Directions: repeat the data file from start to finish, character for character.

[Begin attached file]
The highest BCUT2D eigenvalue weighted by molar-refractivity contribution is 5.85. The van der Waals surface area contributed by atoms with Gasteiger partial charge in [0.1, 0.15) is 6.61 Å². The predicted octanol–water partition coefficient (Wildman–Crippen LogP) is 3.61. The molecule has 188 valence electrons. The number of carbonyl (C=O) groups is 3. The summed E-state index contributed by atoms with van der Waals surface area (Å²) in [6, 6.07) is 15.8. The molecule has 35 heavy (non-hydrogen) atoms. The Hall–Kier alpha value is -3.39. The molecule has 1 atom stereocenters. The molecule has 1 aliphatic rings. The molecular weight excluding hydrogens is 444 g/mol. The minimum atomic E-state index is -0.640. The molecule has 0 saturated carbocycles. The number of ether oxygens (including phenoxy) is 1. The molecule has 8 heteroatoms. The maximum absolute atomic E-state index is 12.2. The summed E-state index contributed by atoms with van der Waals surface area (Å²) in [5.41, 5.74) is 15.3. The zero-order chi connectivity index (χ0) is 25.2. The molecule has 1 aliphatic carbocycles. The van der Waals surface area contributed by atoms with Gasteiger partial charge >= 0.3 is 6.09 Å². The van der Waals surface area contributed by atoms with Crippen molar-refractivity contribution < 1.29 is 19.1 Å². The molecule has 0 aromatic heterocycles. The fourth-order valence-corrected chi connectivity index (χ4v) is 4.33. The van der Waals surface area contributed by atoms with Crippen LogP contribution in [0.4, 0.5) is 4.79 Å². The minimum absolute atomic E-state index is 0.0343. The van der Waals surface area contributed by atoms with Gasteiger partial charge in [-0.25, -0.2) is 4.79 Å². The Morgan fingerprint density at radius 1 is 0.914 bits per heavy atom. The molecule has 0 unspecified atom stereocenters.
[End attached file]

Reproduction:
The highest BCUT2D eigenvalue weighted by molar-refractivity contribution is 5.85. The van der Waals surface area contributed by atoms with Gasteiger partial charge in [0.1, 0.15) is 6.61 Å². The predicted octanol–water partition coefficient (Wildman–Crippen LogP) is 3.61. The molecule has 188 valence electrons. The number of carbonyl (C=O) groups is 3. The summed E-state index contributed by atoms with van der Waals surface area (Å²) in [6, 6.07) is 15.8. The molecule has 35 heavy (non-hydrogen) atoms. The Hall–Kier alpha value is -3.39. The molecule has 1 atom stereocenters. The molecule has 1 aliphatic rings. The molecular weight excluding hydrogens is 444 g/mol. The minimum atomic E-state index is -0.640. The molecule has 0 saturated carbocycles. The number of ether oxygens (including phenoxy) is 1. The molecule has 8 heteroatoms. The maximum absolute atomic E-state index is 12.2. The summed E-state index contributed by atoms with van der Waals surface area (Å²) in [5.41, 5.74) is 15.3. The zero-order chi connectivity index (χ0) is 25.2. The molecule has 1 aliphatic carbocycles. The van der Waals surface area contributed by atoms with Gasteiger partial charge >= 0.3 is 6.09 Å². The van der Waals surface area contributed by atoms with Crippen molar-refractivity contribution < 1.29 is 19.1 Å². The molecule has 0 aromatic heterocycles. The fourth-order valence-corrected chi connectivity index (χ4v) is 4.33. The van der Waals surface area contributed by atoms with Crippen LogP contribution in [0.4, 0.5) is 4.79 Å². The minimum absolute atomic E-state index is 0.0343. The van der Waals surface area contributed by atoms with Gasteiger partial charge in [-0.25, -0.2) is 4.79 Å². The Morgan fingerprint density at radius 1 is 0.914 bits per heavy atom. The molecule has 0 unspecified atom stereocenters.